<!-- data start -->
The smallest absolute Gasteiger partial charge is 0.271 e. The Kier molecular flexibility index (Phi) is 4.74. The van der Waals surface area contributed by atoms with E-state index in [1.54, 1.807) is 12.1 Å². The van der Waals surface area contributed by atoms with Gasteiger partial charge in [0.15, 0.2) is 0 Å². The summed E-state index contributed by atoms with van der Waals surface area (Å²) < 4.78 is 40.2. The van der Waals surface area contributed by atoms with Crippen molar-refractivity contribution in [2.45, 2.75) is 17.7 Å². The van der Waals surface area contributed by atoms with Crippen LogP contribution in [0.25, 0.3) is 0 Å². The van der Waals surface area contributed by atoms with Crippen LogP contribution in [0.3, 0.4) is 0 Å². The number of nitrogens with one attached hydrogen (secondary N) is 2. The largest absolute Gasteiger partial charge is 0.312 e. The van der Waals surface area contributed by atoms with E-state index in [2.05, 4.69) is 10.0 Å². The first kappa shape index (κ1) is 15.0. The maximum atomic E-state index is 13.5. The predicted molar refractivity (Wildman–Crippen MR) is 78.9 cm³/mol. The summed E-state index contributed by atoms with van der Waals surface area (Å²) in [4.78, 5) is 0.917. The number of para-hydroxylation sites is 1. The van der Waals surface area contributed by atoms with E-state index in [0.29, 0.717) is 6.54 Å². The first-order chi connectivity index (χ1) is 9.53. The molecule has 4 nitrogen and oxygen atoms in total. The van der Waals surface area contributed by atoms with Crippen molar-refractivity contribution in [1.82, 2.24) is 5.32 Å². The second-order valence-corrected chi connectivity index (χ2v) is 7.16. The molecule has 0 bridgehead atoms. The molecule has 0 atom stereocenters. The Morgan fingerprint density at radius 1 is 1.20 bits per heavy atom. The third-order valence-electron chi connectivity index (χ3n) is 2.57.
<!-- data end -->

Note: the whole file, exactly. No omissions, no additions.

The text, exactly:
The smallest absolute Gasteiger partial charge is 0.271 e. The Kier molecular flexibility index (Phi) is 4.74. The van der Waals surface area contributed by atoms with E-state index in [1.54, 1.807) is 12.1 Å². The van der Waals surface area contributed by atoms with Gasteiger partial charge in [0.15, 0.2) is 0 Å². The summed E-state index contributed by atoms with van der Waals surface area (Å²) < 4.78 is 40.2. The van der Waals surface area contributed by atoms with Crippen molar-refractivity contribution in [2.45, 2.75) is 17.7 Å². The van der Waals surface area contributed by atoms with Crippen LogP contribution in [0.25, 0.3) is 0 Å². The van der Waals surface area contributed by atoms with Crippen LogP contribution in [0.3, 0.4) is 0 Å². The number of nitrogens with one attached hydrogen (secondary N) is 2. The largest absolute Gasteiger partial charge is 0.312 e. The van der Waals surface area contributed by atoms with E-state index in [2.05, 4.69) is 10.0 Å². The first kappa shape index (κ1) is 15.0. The maximum atomic E-state index is 13.5. The predicted molar refractivity (Wildman–Crippen MR) is 78.9 cm³/mol. The summed E-state index contributed by atoms with van der Waals surface area (Å²) in [4.78, 5) is 0.917. The number of para-hydroxylation sites is 1. The van der Waals surface area contributed by atoms with E-state index in [0.29, 0.717) is 6.54 Å². The first-order chi connectivity index (χ1) is 9.53. The molecule has 4 nitrogen and oxygen atoms in total. The van der Waals surface area contributed by atoms with Crippen molar-refractivity contribution in [1.82, 2.24) is 5.32 Å². The second-order valence-corrected chi connectivity index (χ2v) is 7.16. The molecule has 0 bridgehead atoms. The molecule has 0 atom stereocenters. The Morgan fingerprint density at radius 1 is 1.20 bits per heavy atom. The third-order valence-electron chi connectivity index (χ3n) is 2.57.